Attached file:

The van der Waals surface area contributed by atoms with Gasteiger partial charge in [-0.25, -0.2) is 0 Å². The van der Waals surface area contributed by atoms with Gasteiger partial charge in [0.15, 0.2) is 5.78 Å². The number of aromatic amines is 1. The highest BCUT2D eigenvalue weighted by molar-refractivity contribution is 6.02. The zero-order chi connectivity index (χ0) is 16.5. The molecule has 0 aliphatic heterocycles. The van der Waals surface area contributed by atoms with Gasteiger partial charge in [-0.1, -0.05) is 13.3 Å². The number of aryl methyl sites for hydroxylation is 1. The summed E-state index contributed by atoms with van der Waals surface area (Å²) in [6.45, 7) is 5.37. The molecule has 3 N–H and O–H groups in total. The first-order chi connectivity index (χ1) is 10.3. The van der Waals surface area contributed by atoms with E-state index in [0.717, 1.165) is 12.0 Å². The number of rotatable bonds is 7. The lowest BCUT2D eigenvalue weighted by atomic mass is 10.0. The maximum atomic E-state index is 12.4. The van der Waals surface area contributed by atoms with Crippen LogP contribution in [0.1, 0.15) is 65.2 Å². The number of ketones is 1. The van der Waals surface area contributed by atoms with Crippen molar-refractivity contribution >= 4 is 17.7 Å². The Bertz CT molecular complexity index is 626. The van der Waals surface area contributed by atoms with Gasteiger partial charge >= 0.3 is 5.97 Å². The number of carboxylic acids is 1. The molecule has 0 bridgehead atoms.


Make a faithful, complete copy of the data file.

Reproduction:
The van der Waals surface area contributed by atoms with Gasteiger partial charge in [-0.25, -0.2) is 0 Å². The van der Waals surface area contributed by atoms with Gasteiger partial charge in [0.15, 0.2) is 5.78 Å². The number of aromatic amines is 1. The highest BCUT2D eigenvalue weighted by molar-refractivity contribution is 6.02. The zero-order chi connectivity index (χ0) is 16.5. The molecule has 0 aliphatic heterocycles. The van der Waals surface area contributed by atoms with Gasteiger partial charge in [-0.1, -0.05) is 13.3 Å². The number of aryl methyl sites for hydroxylation is 1. The summed E-state index contributed by atoms with van der Waals surface area (Å²) in [6.45, 7) is 5.37. The molecule has 3 N–H and O–H groups in total. The first-order chi connectivity index (χ1) is 10.3. The van der Waals surface area contributed by atoms with E-state index in [0.717, 1.165) is 12.0 Å². The number of rotatable bonds is 7. The lowest BCUT2D eigenvalue weighted by atomic mass is 10.0. The maximum atomic E-state index is 12.4. The van der Waals surface area contributed by atoms with Crippen LogP contribution in [0.1, 0.15) is 65.2 Å². The number of ketones is 1. The van der Waals surface area contributed by atoms with Crippen molar-refractivity contribution >= 4 is 17.7 Å². The Bertz CT molecular complexity index is 626. The van der Waals surface area contributed by atoms with Gasteiger partial charge >= 0.3 is 5.97 Å². The number of carboxylic acids is 1. The molecule has 0 bridgehead atoms.